And to not give a shit.
The snarky part of me would like to hear how you pronounce “Lompoc” and “Paso Robles.”
(Even if you get it right, you still end up sounding like a redneck…which I suppose means you’re Doing It Right.)
Yeah, this - the phrase “a major donor to the Malheur County Sheriff’s Department” jumped out at me too - This would be called bribery in the UK.
“…so perhaps it SHOULDN’T be legal to donate to police as it incentivises the police to keep the donors happy.”
Ya think? This is such an obvious work around for corruption I’m flabbergasted that it hasn’t come up before. Under what legitimate circumstance would the police require donations? They’re not a blood charity. Clearly a conflict of interest.
Although I’d rather not point the finger at the US… but I’m assuming that this isn’t commonplace elsewhere in the world, or is this just something I’m finding out about now?
I don’t know how popular either practice is worldwide; but (aside from overt bribery, which is generally avoided or at least hidden; because it is clearly illegal) there appear to be two basic strategies:
You can be a generous, public-spirited, donor to the local department and/or ‘Patrolman’s Benevolent Association’.
If you have security-guard needs, in home or business, you can make a point of hiring off-duty officers, not with any official understanding that your signing their second paycheck should influence their conduct during the time they are earning their first, of course.
Maybe I’m just cynical; but I’d suspect that anywhere such things aren’t explicitly forbidden, they probably happen.
“Dammit, I forgot to turn off the camera!”
Why exactly is it possible for the police to turn off the cameras? It should be on ALL THE TIME. Save the whole day’s video for a few weeks, in case there’s an accusation of misconduct, and after that cut it to just the 5 minutes before and after every stop (and the stop itself of course).
Shoulder-cams too. Disabling them or destroying the footage should be an instant fireable offense or a federal crime.
Because, I don’t know, terrorists might infiltrate us otherwise. Hey, if you’ve got nothing to hide, you’ve got nothing to fear.
The public shouldn’t really be allowed to donate to any public service, that’s what taxes are for. ‘Donations’ directly contradict that entire principle and literally incentive corruption.
I would suggest the US work on changing that law, however you’d need someone with enough money to lobby for it.
Hey, weren’t you ever told to turn electronics off to save electricity? Cops are very careful to conserve our natural resources.
I don’t see what difference it would make. A police officer could brutally beat you in front of a million people and they’d still get a 2 week holiday and an early retirement.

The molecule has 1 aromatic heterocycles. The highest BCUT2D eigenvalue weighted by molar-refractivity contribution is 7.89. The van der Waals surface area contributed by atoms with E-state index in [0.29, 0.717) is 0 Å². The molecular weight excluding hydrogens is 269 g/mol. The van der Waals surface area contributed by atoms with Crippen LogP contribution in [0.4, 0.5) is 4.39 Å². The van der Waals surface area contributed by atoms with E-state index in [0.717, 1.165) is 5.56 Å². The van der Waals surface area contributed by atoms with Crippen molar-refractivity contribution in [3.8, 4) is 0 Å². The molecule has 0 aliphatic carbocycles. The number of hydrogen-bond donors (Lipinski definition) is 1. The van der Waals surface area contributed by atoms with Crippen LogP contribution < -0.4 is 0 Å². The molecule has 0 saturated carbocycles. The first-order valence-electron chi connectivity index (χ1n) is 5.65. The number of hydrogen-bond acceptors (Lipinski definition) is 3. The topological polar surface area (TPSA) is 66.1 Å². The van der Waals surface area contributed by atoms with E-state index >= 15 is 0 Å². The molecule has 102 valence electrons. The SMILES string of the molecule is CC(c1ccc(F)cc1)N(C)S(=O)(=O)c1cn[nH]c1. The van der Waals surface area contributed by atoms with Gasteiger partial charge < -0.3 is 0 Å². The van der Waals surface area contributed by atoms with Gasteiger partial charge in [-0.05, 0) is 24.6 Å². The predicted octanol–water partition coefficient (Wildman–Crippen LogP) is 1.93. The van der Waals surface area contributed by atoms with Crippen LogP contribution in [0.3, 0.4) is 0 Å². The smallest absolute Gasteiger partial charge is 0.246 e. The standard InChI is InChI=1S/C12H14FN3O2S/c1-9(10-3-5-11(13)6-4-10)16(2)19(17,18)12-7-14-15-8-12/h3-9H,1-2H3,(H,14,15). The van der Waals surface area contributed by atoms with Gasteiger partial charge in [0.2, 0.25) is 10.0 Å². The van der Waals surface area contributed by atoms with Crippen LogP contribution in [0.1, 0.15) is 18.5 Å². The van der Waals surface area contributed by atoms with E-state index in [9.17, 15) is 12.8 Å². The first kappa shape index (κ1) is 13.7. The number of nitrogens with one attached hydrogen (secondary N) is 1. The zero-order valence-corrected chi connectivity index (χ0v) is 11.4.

The problem isn’t really the lack of evidence.
What is it with some of these so-called “small town” or rural county police operations? Some of them are slicker (well, usually) and more unethical than the big-city forces. In this case, not so slick, though. But the wink-nudge, good-ole-boy stuff with local “enterprises” seems built into the rural culture.
Yeah, yeah…I know that its a generalization. But there’s a reason for it.
“Donations” to legislators or law enforcement, or any government body for that matter, should be forbidden outright, since it can be safely assumed that the donor has expectations of ultimately being payed back in one way or another.
Actually fixing the system may be difficult, since the legislators themselves are all shamelessly riding the gravy train.
Y’know that fancy-enlightenment-stateman-philosopher stuff about “A government of Laws and not of Men”?
It’s an idea with many virtues; but it’s also an idea that runs blatantly counter to how humans have operated for most of history (kin/clan groups, hereditary dynasties, diplomatic marriages, social relations of reciprocal favor/gift giving, etc, etc.)
Cities, to a substantial (but by no means total) degree are one of the few things that really atomize such relationships just by sheer scale. Our little hominid social brains just can’t hack it past maybe 150-odd people. It’s certainly possible for subsets of an urban population (whether it be the Great and Good of the halls of power, some down-at-heel street gang, or anything in between) to form tight social cliques, and the instinct to favor ‘us’ over ‘them’ (see also “Professional Courtesy” as used by police officers); but it’s much harder for a single socially-cohesive clique to wear most of the hats, because cities are just too damn big. Rural jurisdictions, by contrast, just don’t have so many seats to fill, so it’s much easier for an organically-associated social network to have a lock on a substantial portion of the action.
The horse with the broken leg was just awful. To injure one of these magnificent animals for the sake of entertainment is sub human. Horse tripping (part of that rodeo) should be a crime.
Oh, and cops are all lying thugs with malformed genetailia and a Napoleon complex.
I’m sure that even though its barbaric and cruel it’s justified by tradition, like all the cruel and barbaric activities around the world.
Fox hunting, rodeo, bull fighting. The only justification these sickos have is nostalgia.
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